“To Mr. Johnson’s credit, he and his team realized that if they didn’t shake it up and do something, they would drift away as a brand,” he notes.

    The management’s greatest mistake has to do with execution, Weidmann and others say.

    First, JC Penney is a publicly traded company and informing analysts that it was going to change drastically the way it does business put an unnecessary spotlight on the chain and made Wall Street eager to see quick results. Implementing those same changes gradually, without creating fanfare, might have made a better impression, Weidmann notes.

    It would have also allowed management to test its ideas at a handful of stores first and roll them out company-wide after they have been proven to work, according to Davidowitz. That would have safeguarded JC Penney from losing its existing customers if the new strategies didn’t deliver desired results.

    Instead, what happened was that a sudden departure from the experience people have come to expect from the retailer came as a shock to its most loyal shoppers, says Pam Goodfellow, consumer insights director with BIGinsight. This problem was compounded by the fact that in today’s environment, consumers have become picky about the price/quality proposition.

    “Consumers are not just about price anymore. We’ve seen shoppers head more toward quality [of merchandise] and customer service,” Goodfellow says. “So with JC Penney going into this everyday low pricing strategy, they’ve really downgraded themselves in the eyes of consumers. When you think of that strategy it’s connected with Wal-Mart and Wal-Mart is a discount store.

    “JC Penney is kind of in this grey area right now, where they are not really a discounter, but they are having a hard time maintaining themselves as a department store,” adds Goodfellow. “I just don’t think it was the right time for them to do such a drastic overhaul of their strategy. It took their shoppers by surprise and other shoppers don’t seem to really gravitate toward them as a result either. It just wasn’t the million dollar idea they were hoping it would be.”

    [Reply]

    rob Reply:

    @SEAN, YIKES I AM VERY LEARY WHATS GOING TO HAPPEN FOR THEM FOR THE NEXT THREE CRUCIAL SHOPPING TIMES FATHERS DAY, BACK TO SCHOOL AND THE HOLIDAY SEASON ESPECIALLY BLACK FRIDAY WHEN CONSUMERS LOOK FO FOR BIG SPECIALS. NOW THE JOB SECTOR IS SHAKY AGAIN AND WALL STREET.I SEE BANKRUPTCY FOR JCPENNEY BY YEAR EN IF SALES DONT TURN AROUND.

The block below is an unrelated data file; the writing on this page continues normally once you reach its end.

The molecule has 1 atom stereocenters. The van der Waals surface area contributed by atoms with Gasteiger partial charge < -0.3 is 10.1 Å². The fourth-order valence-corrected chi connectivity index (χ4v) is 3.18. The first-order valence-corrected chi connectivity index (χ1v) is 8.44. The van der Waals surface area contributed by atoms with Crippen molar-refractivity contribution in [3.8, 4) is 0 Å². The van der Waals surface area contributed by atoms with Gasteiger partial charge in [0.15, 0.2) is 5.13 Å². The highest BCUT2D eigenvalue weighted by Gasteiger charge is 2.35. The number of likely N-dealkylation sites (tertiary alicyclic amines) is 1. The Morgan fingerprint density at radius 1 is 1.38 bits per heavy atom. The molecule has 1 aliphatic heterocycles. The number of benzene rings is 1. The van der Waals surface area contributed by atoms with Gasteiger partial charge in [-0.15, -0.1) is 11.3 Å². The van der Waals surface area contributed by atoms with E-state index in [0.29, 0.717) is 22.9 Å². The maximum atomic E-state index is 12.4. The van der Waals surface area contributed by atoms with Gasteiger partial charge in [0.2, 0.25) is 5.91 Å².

[Reply]

    SEAN Reply:

    @rob, Yeah I agree with you on this one. The bigger issue is how many mid-level malls will be effected when JCPenny will be forsed to shed marginal stores. I think I made a verry similar post on this thred a few months ago.

    Now I’m going to add another twist to this story. As posted a while ago on this thred, Sears isn’t exactly the picture of good health in retailing either. In that light, what will be the impact when Sears also ends up shedding stores nearly around the same time as Penny’s? I’ts going to happen no doubt, it’s just a matter of both where & when. There are hundreds of mid-tier properties across the US with both Penny’s & Sears & most of them have either Macy’s & or Dillard’s or likely both. How many of them could withstand the loss of up to two anchors? Honestly, only a fraction could & that assumes that the urban or suburban area near those stores is finantially strong like a New York, Chicago, Dallas & alike.

    I could see at some point the Penny’s at GSP closing & being turned into aditional mall space just like Tysons Corner Center. I’m sure there are other properties that could end up in a situation not all that different from that.

    [Reply]

    rob Reply:

    @SEAN, WELL I KNOW GSP WILL SURVIVE THEY HAVE NORDSTROM MACYS LORD AND TAYLOR AND NEIMANS. BOSCOVS WOULDNT FIT IN GSP BUT WOULD AT PALISADES AND THEY WOULD SURVIVE THEY HAVE MACYS LORD AND TAYLOR TARGET. THEY COULD TRY TO GET BONTON OR BOSCOVS IF THEY HAD TO. AS LONG AS MOST MALLS HAVE A MACYS DILLARDS BELK OR LORD AND TAYLOR THEY WILL SURVIVE. AS ALSO BOSCOVS NORDSTROMS ETC.

    [Reply]

    SEAN Reply:

    @rob, As I said above, the JCP space is most suted for aditional inline retail stores. Boscov’s could work at Palisades quite easily.

    [Reply]

    Nordrike Field Reply: